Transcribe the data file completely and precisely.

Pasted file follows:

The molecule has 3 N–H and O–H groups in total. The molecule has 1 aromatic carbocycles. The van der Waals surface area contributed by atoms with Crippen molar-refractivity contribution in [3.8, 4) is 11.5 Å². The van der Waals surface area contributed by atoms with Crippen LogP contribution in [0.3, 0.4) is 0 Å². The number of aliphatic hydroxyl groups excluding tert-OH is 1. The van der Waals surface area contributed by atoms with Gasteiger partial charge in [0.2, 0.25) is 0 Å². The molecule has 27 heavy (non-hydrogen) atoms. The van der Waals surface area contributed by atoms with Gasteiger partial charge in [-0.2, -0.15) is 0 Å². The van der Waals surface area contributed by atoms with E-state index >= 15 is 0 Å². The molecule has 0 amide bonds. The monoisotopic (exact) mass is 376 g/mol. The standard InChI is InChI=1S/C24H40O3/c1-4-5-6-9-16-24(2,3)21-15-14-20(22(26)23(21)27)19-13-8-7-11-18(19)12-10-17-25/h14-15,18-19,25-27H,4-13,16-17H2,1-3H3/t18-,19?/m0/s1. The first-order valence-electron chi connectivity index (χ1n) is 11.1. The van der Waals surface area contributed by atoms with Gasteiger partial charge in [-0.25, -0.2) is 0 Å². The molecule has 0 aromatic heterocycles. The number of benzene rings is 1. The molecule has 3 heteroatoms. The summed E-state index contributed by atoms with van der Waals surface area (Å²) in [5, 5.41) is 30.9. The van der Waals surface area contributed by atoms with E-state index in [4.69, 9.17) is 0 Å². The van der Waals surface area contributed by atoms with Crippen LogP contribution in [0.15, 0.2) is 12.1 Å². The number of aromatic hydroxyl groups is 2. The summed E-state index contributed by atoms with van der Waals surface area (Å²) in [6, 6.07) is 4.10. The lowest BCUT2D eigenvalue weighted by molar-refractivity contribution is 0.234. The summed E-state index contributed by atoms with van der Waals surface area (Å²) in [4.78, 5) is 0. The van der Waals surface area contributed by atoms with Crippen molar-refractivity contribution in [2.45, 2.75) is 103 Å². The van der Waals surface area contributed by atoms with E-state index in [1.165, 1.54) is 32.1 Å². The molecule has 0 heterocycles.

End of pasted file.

The molecule has 3 N–H and O–H groups in total. The molecule has 1 aromatic carbocycles. The van der Waals surface area contributed by atoms with Crippen molar-refractivity contribution in [3.8, 4) is 11.5 Å². The van der Waals surface area contributed by atoms with Crippen LogP contribution in [0.3, 0.4) is 0 Å². The number of aliphatic hydroxyl groups excluding tert-OH is 1. The van der Waals surface area contributed by atoms with Gasteiger partial charge in [0.2, 0.25) is 0 Å². The molecule has 27 heavy (non-hydrogen) atoms. The van der Waals surface area contributed by atoms with Gasteiger partial charge in [-0.2, -0.15) is 0 Å². The van der Waals surface area contributed by atoms with E-state index >= 15 is 0 Å². The molecule has 0 amide bonds. The monoisotopic (exact) mass is 376 g/mol. The standard InChI is InChI=1S/C24H40O3/c1-4-5-6-9-16-24(2,3)21-15-14-20(22(26)23(21)27)19-13-8-7-11-18(19)12-10-17-25/h14-15,18-19,25-27H,4-13,16-17H2,1-3H3/t18-,19?/m0/s1. The first-order valence-electron chi connectivity index (χ1n) is 11.1. The van der Waals surface area contributed by atoms with Gasteiger partial charge in [-0.25, -0.2) is 0 Å². The molecule has 0 aromatic heterocycles. The number of benzene rings is 1. The molecule has 3 heteroatoms. The summed E-state index contributed by atoms with van der Waals surface area (Å²) in [5, 5.41) is 30.9. The van der Waals surface area contributed by atoms with E-state index in [4.69, 9.17) is 0 Å². The van der Waals surface area contributed by atoms with Crippen LogP contribution in [0.15, 0.2) is 12.1 Å². The number of aromatic hydroxyl groups is 2. The summed E-state index contributed by atoms with van der Waals surface area (Å²) in [6, 6.07) is 4.10. The lowest BCUT2D eigenvalue weighted by molar-refractivity contribution is 0.234. The summed E-state index contributed by atoms with van der Waals surface area (Å²) in [4.78, 5) is 0. The van der Waals surface area contributed by atoms with Crippen molar-refractivity contribution in [2.45, 2.75) is 103 Å². The van der Waals surface area contributed by atoms with E-state index in [1.165, 1.54) is 32.1 Å². The molecule has 0 heterocycles.